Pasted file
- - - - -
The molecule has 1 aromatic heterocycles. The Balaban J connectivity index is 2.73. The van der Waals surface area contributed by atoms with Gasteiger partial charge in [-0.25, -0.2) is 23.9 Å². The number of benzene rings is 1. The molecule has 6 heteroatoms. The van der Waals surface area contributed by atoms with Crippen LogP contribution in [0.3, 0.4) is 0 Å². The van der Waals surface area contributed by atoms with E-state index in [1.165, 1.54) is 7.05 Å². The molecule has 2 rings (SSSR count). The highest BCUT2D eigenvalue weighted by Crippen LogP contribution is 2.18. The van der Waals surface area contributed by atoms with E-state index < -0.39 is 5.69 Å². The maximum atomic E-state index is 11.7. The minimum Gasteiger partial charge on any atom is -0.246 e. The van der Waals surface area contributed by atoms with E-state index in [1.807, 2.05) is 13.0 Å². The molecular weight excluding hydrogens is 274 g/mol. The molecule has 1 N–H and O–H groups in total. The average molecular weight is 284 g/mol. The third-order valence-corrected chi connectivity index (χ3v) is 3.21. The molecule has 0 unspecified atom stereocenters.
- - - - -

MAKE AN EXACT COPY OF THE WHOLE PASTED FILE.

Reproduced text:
The molecule has 1 aromatic heterocycles. The Balaban J connectivity index is 2.73. The van der Waals surface area contributed by atoms with Gasteiger partial charge in [-0.25, -0.2) is 23.9 Å². The number of benzene rings is 1. The molecule has 6 heteroatoms. The van der Waals surface area contributed by atoms with Crippen LogP contribution in [0.3, 0.4) is 0 Å². The van der Waals surface area contributed by atoms with E-state index in [1.165, 1.54) is 7.05 Å². The molecule has 2 rings (SSSR count). The highest BCUT2D eigenvalue weighted by Crippen LogP contribution is 2.18. The van der Waals surface area contributed by atoms with E-state index < -0.39 is 5.69 Å². The maximum atomic E-state index is 11.7. The minimum Gasteiger partial charge on any atom is -0.246 e. The van der Waals surface area contributed by atoms with E-state index in [1.807, 2.05) is 13.0 Å². The molecular weight excluding hydrogens is 274 g/mol. The molecule has 1 N–H and O–H groups in total. The average molecular weight is 284 g/mol. The third-order valence-corrected chi connectivity index (χ3v) is 3.21. The molecule has 0 unspecified atom stereocenters.